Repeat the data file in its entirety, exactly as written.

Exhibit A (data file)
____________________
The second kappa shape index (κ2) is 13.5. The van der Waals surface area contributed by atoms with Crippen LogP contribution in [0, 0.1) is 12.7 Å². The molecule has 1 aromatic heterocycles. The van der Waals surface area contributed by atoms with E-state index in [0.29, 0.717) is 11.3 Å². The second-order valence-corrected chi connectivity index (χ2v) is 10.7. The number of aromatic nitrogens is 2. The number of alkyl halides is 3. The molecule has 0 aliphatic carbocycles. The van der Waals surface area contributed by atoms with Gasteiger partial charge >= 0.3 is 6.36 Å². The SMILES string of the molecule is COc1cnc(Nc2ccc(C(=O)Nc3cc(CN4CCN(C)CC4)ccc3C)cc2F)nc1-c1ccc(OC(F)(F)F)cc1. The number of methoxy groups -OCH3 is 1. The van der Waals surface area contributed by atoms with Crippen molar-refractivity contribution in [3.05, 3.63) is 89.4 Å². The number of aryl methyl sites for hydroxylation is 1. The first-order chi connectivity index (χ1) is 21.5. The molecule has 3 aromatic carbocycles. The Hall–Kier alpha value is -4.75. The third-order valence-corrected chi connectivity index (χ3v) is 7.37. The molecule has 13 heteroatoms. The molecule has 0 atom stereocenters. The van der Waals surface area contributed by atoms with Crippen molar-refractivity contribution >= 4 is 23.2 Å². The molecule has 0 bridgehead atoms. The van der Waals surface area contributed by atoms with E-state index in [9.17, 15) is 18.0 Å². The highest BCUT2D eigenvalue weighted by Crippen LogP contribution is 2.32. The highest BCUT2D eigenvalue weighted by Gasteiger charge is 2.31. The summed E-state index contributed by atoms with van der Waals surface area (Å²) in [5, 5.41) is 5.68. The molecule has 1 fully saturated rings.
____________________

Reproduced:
The second kappa shape index (κ2) is 13.5. The van der Waals surface area contributed by atoms with Crippen LogP contribution in [0, 0.1) is 12.7 Å². The molecule has 1 aromatic heterocycles. The van der Waals surface area contributed by atoms with E-state index in [0.29, 0.717) is 11.3 Å². The second-order valence-corrected chi connectivity index (χ2v) is 10.7. The number of aromatic nitrogens is 2. The number of alkyl halides is 3. The molecule has 0 aliphatic carbocycles. The van der Waals surface area contributed by atoms with Gasteiger partial charge >= 0.3 is 6.36 Å². The SMILES string of the molecule is COc1cnc(Nc2ccc(C(=O)Nc3cc(CN4CCN(C)CC4)ccc3C)cc2F)nc1-c1ccc(OC(F)(F)F)cc1. The number of methoxy groups -OCH3 is 1. The van der Waals surface area contributed by atoms with Crippen molar-refractivity contribution in [3.05, 3.63) is 89.4 Å². The number of aryl methyl sites for hydroxylation is 1. The first-order chi connectivity index (χ1) is 21.5. The molecule has 3 aromatic carbocycles. The Hall–Kier alpha value is -4.75. The third-order valence-corrected chi connectivity index (χ3v) is 7.37. The molecule has 13 heteroatoms. The molecule has 0 atom stereocenters. The van der Waals surface area contributed by atoms with Crippen molar-refractivity contribution >= 4 is 23.2 Å². The molecule has 0 bridgehead atoms. The van der Waals surface area contributed by atoms with E-state index in [9.17, 15) is 18.0 Å². The highest BCUT2D eigenvalue weighted by Crippen LogP contribution is 2.32. The highest BCUT2D eigenvalue weighted by Gasteiger charge is 2.31. The summed E-state index contributed by atoms with van der Waals surface area (Å²) in [5, 5.41) is 5.68. The molecule has 1 fully saturated rings.